Earlier this week, after months of, quite frankly, not taking it seriously, WWE was hit with a coronavirus outbreak. The news broke on Wednesday that at least three people had tested positive for COVID-19. Later that night, Renee Young revealed on Twitter that she was one of the people who tested positive, though Young was already in the process of recovery. As a result of Young's test, her husband, Jon Moxley, skipped that Wednesday's episode of AEW Dynamite and may need to skip Fyter Fest as well.
The next day, Kayla Braxton revealed that she had tested positive for COVID-19, and, interestingly, that it was the second time she had it, which means that Braxton was likely the person who contracted COVID after the WrestleMania tapings back in March. Backstage producer Adam Pearce revealed that he, too, had tested positive. And on Friday, Jamie Noble announced that he's also positive for COVID-19.
WWE Implemented Superficial (At Best) Measures
WWE only recently began testing people for coronavirus when they show up for TV tapings. Until a developmental wrestler who was working in the crowd tested positive a few weeks ago, WWE was only checking temperatures rather than administering actual coronavirus tests. Now they're testing before every show, but too late to stop multiple people in the company from getting sick. Though only four are confirmed so far, the rumor is there are two dozen people across the range of jobs at the company, from staff to wrestlers to producers to other on-air talent. That's unconfirmed, as WWE has not officially commented on the outbreak, even internally, and so we're only finding out when people go public about their own illness.
WWE has been feeling bolder the last few weeks, starting to let fans backstage at tapings. They also reportedly would not allow people to wear masks, something that came up in the news again today. WWE issued a statement about all of that last week, arguing semantics, "Fans have not been in attendance at WWE events since March 13. Yesterday, a select number of friends and family were permitted to attend WWE's TV production. These individuals were required to participate in medical screenings before entering the closed set at our training facility and were kept apart from in-ring performers and production personnel. Attendance was below 20% capacity, and social distancing guidelines were adhered to with at least six feet between parties, thus face masks were not required."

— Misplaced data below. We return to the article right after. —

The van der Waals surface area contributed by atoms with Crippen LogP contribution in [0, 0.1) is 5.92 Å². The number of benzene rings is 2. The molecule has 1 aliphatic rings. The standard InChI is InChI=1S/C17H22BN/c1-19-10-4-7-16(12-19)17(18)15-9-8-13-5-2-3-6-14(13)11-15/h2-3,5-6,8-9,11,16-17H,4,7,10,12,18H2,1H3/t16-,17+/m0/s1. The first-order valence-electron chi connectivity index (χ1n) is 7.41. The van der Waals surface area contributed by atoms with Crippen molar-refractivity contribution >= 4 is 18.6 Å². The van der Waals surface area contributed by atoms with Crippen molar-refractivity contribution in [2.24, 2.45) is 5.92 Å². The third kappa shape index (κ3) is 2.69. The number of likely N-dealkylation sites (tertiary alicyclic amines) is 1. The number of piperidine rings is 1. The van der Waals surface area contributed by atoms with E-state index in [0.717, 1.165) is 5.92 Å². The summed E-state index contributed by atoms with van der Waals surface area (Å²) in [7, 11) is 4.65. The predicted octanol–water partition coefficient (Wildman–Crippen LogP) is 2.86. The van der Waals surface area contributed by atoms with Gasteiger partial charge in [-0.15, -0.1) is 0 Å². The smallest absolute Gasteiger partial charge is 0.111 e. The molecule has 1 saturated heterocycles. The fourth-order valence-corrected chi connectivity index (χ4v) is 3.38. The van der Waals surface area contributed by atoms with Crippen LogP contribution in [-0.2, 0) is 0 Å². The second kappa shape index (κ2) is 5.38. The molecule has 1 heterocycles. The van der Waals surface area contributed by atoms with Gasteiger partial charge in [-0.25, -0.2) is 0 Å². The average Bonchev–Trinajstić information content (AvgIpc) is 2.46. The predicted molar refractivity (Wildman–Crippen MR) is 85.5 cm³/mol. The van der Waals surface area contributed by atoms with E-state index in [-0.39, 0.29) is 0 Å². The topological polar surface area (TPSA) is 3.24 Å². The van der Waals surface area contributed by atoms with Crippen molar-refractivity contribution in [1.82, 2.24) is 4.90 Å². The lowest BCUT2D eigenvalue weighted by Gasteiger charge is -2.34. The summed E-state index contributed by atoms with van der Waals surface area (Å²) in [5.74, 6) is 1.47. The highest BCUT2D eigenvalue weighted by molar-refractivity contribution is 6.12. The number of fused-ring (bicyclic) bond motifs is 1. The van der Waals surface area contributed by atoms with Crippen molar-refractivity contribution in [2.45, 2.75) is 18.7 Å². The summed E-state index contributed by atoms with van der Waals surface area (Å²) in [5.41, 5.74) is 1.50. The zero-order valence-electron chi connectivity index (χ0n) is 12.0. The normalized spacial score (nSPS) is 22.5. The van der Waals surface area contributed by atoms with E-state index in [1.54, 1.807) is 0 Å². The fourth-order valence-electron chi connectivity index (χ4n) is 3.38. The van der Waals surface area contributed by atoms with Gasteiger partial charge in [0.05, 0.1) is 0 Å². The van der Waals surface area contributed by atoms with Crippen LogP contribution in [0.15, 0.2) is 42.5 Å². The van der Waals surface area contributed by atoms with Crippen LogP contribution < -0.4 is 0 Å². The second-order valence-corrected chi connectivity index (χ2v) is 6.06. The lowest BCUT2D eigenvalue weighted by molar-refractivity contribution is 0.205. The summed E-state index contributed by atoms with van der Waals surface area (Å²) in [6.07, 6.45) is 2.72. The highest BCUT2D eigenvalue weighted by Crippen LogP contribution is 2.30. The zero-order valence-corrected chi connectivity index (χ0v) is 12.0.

Well, that's come back up in the news again, with Wrestling Inc. publishing allegations from an email by one of WWE's developmental talents speaking anonymously about the tapings. The email says that WWE's talent relations department has forbidden people from talking about their illness with anyone but their immediate families, and not to make statements to the media. It also says that WWE will pay for all medical treatment for anyone infected. The letter goes on to confirm most of the reports we've heard about the conditions at the tapings: that the tapings go on for 10 or 12 hours at a time, that the developmental talent used for the crowd are forced to eat outside in a tent, and that WWE hadn't been doing real testing until recently.
The letter also says the reason WWE wasn't using real coronavirus tests is they "didn't believe the validity" of the tests, and so decided they would devise their own testing method by taking people's temperature and having them fill out a questionnaire about whether they might have coronavirus. It also says that some people were encouraged to invite friends, family, and "fans they've befriended" to the shows. Additionally, the letter confirms reports that people weren't allowed to wear masks, claiming that Kevin Dunn made a big deal about it twice over the PA system. The letter goes on to criticize people who have been going out and partying in Florida, which is currently a coronavirus hotspot and then keeping it secret from management by not posting photos on social media.
Tonight's Smackdown Shows How Flippant WWE Has Been
WWE did go ahead with taping Smackdown today, and the episode aired tonight, and it featured some people, but most not, wearing masks. WWE made use of an Undertaker tribute on Smackdown to eat up a lot of time, including playing the Boneyard Match from WrestleMania. The end result was weird to watch if you know what's going on. In my Smackdown report, I described it as feeling like the kind of show WWE does when there's a tragedy of some sort. The Owen Hart tribute show. The 9/11 Smackdown. The main event was Jeff Hardy defending the honor of The Undertaker against Baron Corbin after Corbin cut a promo on the Undertaker. The thing is, The Undertaker isn't dead. He probably didn't even really retire. WWE announced this tribute at the last minute after the outbreak became public. It's a stalling tactic, a way to stretch out content because who knows if they'll even be able to continue filming next week? Things aren't getting better in Florida, and if there are already four publicly confirmed cases, and many more rumored, is it even possible to keep filming without everyone getting sick?